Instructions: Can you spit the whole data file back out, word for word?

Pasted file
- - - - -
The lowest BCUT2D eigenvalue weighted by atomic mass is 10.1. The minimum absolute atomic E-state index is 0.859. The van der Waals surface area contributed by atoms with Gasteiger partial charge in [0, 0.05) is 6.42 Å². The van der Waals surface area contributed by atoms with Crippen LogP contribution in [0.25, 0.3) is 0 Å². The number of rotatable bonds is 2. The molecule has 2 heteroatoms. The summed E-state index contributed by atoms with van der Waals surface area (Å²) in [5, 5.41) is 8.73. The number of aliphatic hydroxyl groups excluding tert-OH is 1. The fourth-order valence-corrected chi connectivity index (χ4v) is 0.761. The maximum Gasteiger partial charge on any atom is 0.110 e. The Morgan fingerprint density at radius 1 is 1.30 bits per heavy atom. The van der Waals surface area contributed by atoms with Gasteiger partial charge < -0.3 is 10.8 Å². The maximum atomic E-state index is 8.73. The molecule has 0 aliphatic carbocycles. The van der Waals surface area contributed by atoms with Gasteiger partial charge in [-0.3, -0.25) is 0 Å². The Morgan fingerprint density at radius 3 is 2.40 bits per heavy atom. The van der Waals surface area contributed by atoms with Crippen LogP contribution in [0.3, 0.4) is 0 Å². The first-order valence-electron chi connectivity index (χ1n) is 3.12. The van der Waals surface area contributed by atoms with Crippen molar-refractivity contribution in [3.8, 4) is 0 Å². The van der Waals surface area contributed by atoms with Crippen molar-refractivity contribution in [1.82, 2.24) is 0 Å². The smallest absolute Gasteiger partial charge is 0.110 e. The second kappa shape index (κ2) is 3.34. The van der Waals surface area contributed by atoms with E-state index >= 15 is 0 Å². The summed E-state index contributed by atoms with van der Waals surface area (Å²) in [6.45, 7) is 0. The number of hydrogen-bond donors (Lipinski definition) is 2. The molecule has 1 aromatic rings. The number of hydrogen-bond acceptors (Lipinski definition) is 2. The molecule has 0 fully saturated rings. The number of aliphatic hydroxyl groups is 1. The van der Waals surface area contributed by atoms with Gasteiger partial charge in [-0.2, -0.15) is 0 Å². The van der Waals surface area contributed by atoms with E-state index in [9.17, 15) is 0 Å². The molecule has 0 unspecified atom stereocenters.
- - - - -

The lowest BCUT2D eigenvalue weighted by atomic mass is 10.1. The minimum absolute atomic E-state index is 0.859. The van der Waals surface area contributed by atoms with Gasteiger partial charge in [0, 0.05) is 6.42 Å². The van der Waals surface area contributed by atoms with Crippen LogP contribution in [0.25, 0.3) is 0 Å². The number of rotatable bonds is 2. The molecule has 2 heteroatoms. The summed E-state index contributed by atoms with van der Waals surface area (Å²) in [5, 5.41) is 8.73. The number of aliphatic hydroxyl groups excluding tert-OH is 1. The fourth-order valence-corrected chi connectivity index (χ4v) is 0.761. The maximum Gasteiger partial charge on any atom is 0.110 e. The Morgan fingerprint density at radius 1 is 1.30 bits per heavy atom. The van der Waals surface area contributed by atoms with Gasteiger partial charge < -0.3 is 10.8 Å². The maximum atomic E-state index is 8.73. The molecule has 0 aliphatic carbocycles. The van der Waals surface area contributed by atoms with Gasteiger partial charge in [-0.3, -0.25) is 0 Å². The Morgan fingerprint density at radius 3 is 2.40 bits per heavy atom. The van der Waals surface area contributed by atoms with Crippen LogP contribution in [0.3, 0.4) is 0 Å². The first-order valence-electron chi connectivity index (χ1n) is 3.12. The van der Waals surface area contributed by atoms with Crippen molar-refractivity contribution in [3.8, 4) is 0 Å². The van der Waals surface area contributed by atoms with Crippen molar-refractivity contribution in [1.82, 2.24) is 0 Å². The smallest absolute Gasteiger partial charge is 0.110 e. The second kappa shape index (κ2) is 3.34. The van der Waals surface area contributed by atoms with E-state index >= 15 is 0 Å². The summed E-state index contributed by atoms with van der Waals surface area (Å²) in [6.45, 7) is 0. The number of hydrogen-bond donors (Lipinski definition) is 2. The molecule has 1 aromatic rings. The number of hydrogen-bond acceptors (Lipinski definition) is 2. The molecule has 0 fully saturated rings. The number of aliphatic hydroxyl groups is 1. The van der Waals surface area contributed by atoms with Gasteiger partial charge in [-0.2, -0.15) is 0 Å². The van der Waals surface area contributed by atoms with E-state index in [9.17, 15) is 0 Å². The molecule has 0 unspecified atom stereocenters.